Financial Check Up For Individuals and Married Couples

Print Friendly

We get busy.  Busy with community events.  Busy with kids.  Busy with work.  Busy with church.  In the spare moments afforded to us we just want to sit down for a moment of peace and quiet.  The unfortunate result of all our business is that often our knowledge of our own personal financial condition is limited at best.

I completely agree with Monty McKinnon’s statement in the book Money Management for Busy People.  He writes, “Financial fitness requires effort on our part.  It requires planning, reviewing your plans, making changes when necessary and following through on commitments”.

In a recent Globe and Mail newspaper column entitled “Portfolio security: Asking simple questions is the first step,” Tom Bradely wrote:

I am generalizing when I say that we have met too many clients that don’t know what they own, how much they’re paying and most importantly, how they’re doing.

Are you one of those people who doesn’t know about their personal financial situation. Take the following test to see how you score. Select the answer that best describes you.  If you answer number 1,  give yourself one point.  If you answer 2, give yourself two points (I think you get the picture).:

  1. What is your current net worth?
    1. You don’t even know if it is positive or negative
    2. If you had an hour you could get the paperwork together and figure it out
    3. You can get within $3,000 without looking at any paperwork
  2. Do you know where your money is invested?  What kind of investments do you own(mutual funds, stocks)?  What is your current asset allocation (% of bonds and stocks)?
    1. You only know the name of the broker/agency that handles your investments
    2. You know what you are invested as far as mutual funds and bonds, but don’t know what categories of funds you own.
    3. You know the asset allocation and the specific investment categories.
  3. Do you have house, life, health, disability insurance?
    1. No –
    2. Yes, but I’m not sure who it is with
    3. Yes and I know who we are insured with and the approximate annual premiums
  4. Can you name the credit cards you have?  What is the outstanding balance of your credit cards?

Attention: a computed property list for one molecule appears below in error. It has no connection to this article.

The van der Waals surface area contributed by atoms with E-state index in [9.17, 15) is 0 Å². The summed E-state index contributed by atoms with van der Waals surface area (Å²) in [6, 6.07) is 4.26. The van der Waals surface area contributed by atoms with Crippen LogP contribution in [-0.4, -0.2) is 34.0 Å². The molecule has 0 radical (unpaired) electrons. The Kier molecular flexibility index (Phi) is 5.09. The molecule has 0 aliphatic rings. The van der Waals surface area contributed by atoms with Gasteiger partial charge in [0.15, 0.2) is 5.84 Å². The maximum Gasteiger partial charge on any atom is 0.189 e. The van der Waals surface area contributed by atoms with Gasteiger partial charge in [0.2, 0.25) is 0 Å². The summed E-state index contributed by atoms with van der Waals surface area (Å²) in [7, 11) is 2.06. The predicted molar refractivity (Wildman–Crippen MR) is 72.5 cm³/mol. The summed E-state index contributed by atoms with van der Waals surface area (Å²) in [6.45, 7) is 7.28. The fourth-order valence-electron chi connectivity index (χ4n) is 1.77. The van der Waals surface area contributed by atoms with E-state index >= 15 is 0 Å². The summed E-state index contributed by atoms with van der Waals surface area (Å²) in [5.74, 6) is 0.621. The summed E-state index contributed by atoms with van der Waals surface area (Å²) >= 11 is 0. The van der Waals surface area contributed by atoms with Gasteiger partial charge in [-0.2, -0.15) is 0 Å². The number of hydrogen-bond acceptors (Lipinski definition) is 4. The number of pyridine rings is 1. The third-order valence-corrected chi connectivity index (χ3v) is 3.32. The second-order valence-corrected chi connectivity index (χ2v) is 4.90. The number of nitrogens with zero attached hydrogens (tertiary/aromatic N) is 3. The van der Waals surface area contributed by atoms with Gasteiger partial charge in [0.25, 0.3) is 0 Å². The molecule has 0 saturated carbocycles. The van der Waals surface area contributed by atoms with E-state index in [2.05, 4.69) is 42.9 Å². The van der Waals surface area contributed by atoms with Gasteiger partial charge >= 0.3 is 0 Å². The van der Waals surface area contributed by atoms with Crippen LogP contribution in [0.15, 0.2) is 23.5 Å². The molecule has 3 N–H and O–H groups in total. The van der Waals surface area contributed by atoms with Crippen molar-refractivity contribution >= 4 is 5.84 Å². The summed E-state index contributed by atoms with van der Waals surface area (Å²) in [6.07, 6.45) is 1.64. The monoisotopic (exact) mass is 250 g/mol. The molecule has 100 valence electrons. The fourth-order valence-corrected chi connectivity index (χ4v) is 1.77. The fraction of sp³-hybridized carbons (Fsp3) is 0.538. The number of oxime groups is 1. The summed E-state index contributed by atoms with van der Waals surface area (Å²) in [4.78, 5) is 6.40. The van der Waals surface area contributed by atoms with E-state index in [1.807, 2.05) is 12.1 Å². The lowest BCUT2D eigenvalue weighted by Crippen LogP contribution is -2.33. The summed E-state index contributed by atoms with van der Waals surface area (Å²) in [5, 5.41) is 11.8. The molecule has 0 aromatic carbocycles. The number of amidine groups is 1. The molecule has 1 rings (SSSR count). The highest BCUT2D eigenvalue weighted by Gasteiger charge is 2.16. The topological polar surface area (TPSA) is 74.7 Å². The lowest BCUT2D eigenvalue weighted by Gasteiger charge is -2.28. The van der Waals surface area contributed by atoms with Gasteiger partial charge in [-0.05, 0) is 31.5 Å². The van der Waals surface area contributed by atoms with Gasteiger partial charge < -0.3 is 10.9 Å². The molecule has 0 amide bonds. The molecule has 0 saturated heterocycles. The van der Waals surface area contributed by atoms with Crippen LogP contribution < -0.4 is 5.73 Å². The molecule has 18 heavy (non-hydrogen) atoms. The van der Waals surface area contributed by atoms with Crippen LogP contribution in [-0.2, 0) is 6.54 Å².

1. Nope, don’t know.
    2. I can tell you how many I have, just not the balances.
    3. I know the card companies and the balances.
  5. Do you have any outstanding debts?  Who do you owe the money to?  How much do you owe?
    1. All I know is it is a lot of money, but I couldn’t tell you who and how much.
    2. Yes, I know who I owe and how much I owe.
    3. Don’t have any debts.
  6. What is the balance of your bank accounts?  Do you know where you bank?
    1. Know the name ofthe bank.
    2. Could get the balance if you gave me 15 minutes.
    3. I know the banks and approximately how much is in each.
  7. Do you have a will?  Do you know where it is?  Have you done any estate planning?
    1. No will.
    2. I think I have one.  I did one, hmmm, how many years ago?
    3. Yes.
  8. How much do you earn?  How much is withheld from your paycheck?  For what purposes?
    1. No idea.
    2. I think I could tell you how much our household income is, but don’t know what is withheld.
    3. I could tell you our household income and I know what is being withheld.
  9. Where do you give?  When do you give?  How much do you give?
    1. I don’t know.
    2. I know a few of the places.
    3. I know where we give and how much we give.
  10. How much do you spend each month on major categories like: groceries, auto, household, debt reduction, and retirement.
    1. No idea.
    2. I could tell you approximate amounts, but I would need to verify it first.
    3. I know the approximate totals.
  11. How familiar are you with the words and phrases used in this post?
    1. I’ve been wondering if this test was in English.
    2. Had to check out Wikipedia for a few definitions.
    3. Bring it on.  I know the lingo.

Now total up the points.

  • If you scored 15 or lower – Get online.  Read a book.  A little financial education could save you $1,000s annually.
  • If you scored between 15 – 23 – You have an idea about what is going on.  It could be improved, but you’re heading in the right direction.
  • If you scored 23 – 30 – Congratulations. You are are playing a positive role in establishing a healthy financial life.  Your knowledge and attention has or will pay its dividends.
  • If you scored 30 or more – get away from the computer.  Go out and play.  You know way too much about this stuff!

Now if you are married I have one more step for you – see how many of these questions your spouse can answer. Chances are you are a financial geek.  You are reading a blog on Christian finances!  Your spouse, however, might not care about all this ‘financial stuff’.  If you cannot get your spouse to the computer you can print up a Word copy of the test here.

It is essential for a healthy relationship for a husband and wife to be on the same page financially.  If bo spouses know their financial status they are much more likely to work together to achieve their financial goals. If one spouse struggles to answer the questions then:

  • At the very least, make the information easily accessible in the case of an unforeseen circumstance.  Put it in the file cabinet or file it on your computer.
  • Agree to buy a book on finances and read through the book together.
  • Talk to a church leader.
  • Set aside 15 minutes one evening a week for open communication regarding your finances.

Leave a Reply

Your email address will not be published. Required fields are marked *